So, the notion that people of faith, throughout the entire history of the church, were saying, “Oh no, we can't have interracial marriage,” is not accurate.
What we had was a strain of racist politicians in the ‘20s moving forward into the ‘50s and ‘60s adopting these laws banning interracial marriage.
So I think to say, “The bans on interracial marriage that came out in the early part of the 20th Century is analogous to a 2,000-year understanding of what marriage is” is not a fair comparison.
Let’s turn the page and look at SB 129 [the Georgia Religious Freedom Restoration Act] which, unlike the legislation that we’ve been discussing up to this point, is not specific to the issue of marriage. I've read this bill many times and I don’t really get what it would do.
When Indiana was considering a similar bill, George Stephanopoulos famously got [Indiana Governor] Mike Pence on television and asked him repeatedly, “Under this legislation, would a baker be able to refuse to bake a cake for a same-sex wedding?” And the governor dodged the question.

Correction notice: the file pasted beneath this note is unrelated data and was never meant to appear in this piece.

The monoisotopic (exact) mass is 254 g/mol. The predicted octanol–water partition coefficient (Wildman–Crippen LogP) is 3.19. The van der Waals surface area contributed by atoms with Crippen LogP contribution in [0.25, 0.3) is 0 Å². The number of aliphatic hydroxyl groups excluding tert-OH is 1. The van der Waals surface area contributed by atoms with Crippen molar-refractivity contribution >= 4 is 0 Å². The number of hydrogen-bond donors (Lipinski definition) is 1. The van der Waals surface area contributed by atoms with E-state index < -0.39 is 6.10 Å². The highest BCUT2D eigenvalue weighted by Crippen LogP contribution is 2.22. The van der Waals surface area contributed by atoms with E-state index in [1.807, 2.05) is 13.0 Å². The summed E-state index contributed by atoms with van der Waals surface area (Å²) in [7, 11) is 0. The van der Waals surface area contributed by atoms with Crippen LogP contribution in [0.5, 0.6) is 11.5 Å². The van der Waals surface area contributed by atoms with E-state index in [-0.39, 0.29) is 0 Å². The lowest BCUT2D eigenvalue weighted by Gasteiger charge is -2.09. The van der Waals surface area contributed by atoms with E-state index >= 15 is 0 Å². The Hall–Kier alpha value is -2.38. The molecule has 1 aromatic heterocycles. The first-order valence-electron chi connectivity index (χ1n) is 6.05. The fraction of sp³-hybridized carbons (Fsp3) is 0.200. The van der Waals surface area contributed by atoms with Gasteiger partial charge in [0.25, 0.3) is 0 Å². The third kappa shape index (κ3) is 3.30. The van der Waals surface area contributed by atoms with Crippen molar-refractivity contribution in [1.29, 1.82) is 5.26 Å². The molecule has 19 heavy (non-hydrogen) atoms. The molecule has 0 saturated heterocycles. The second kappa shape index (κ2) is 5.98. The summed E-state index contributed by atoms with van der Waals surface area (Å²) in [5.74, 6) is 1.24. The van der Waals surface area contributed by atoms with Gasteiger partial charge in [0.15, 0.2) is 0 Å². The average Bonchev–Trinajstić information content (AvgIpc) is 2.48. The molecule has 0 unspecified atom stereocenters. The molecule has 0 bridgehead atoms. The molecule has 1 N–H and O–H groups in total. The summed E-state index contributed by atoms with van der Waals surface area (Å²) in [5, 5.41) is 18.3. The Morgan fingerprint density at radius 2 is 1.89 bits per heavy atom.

I thought I would put the same question to you. Is that a scenario that could happen in Georgia under your RFRA bill?
No, it could not, and let me tell you what the difference is.
Our legislation says that in order to use a RFRA defense, there has to be a legal action between the plaintiff and the government. The government must be a party.
The Indiana bill said the government did not have to be a party, that in a lawsuit between two private entities, someone could raise a RFRA defense.
And that's a crucial difference between the two pieces of legislation, because if I'm coming into your bakery or your photography studio or what have you, and I say, “Hey you need to serve me,” and then you say, “No I'm not going to do it,” and then we get into litigation with one another, and the government is not involved, in Georgia RFRA is unavailable to you. In Indiana it would have been available to you.
Now, let’s use the city of Atlanta as an example [of what Georgia’s RFRA bill would do] because you’ve got a nondiscrimination ordinance that includes sexual orientation there.
You’ve got a photography studio in Atlanta. A couple that's getting ready to have a same-sex wedding comes in and says, “We’re getting married on this date and we want you to be the photographer.”
The photographer says, “No I can’t do that because this violates my sincerely held religious belief.”
Let's say that they don't sue, but they go to the city of Atlanta and say, “You've got to enforce this nondiscrimination ordinance. This person is discriminating.”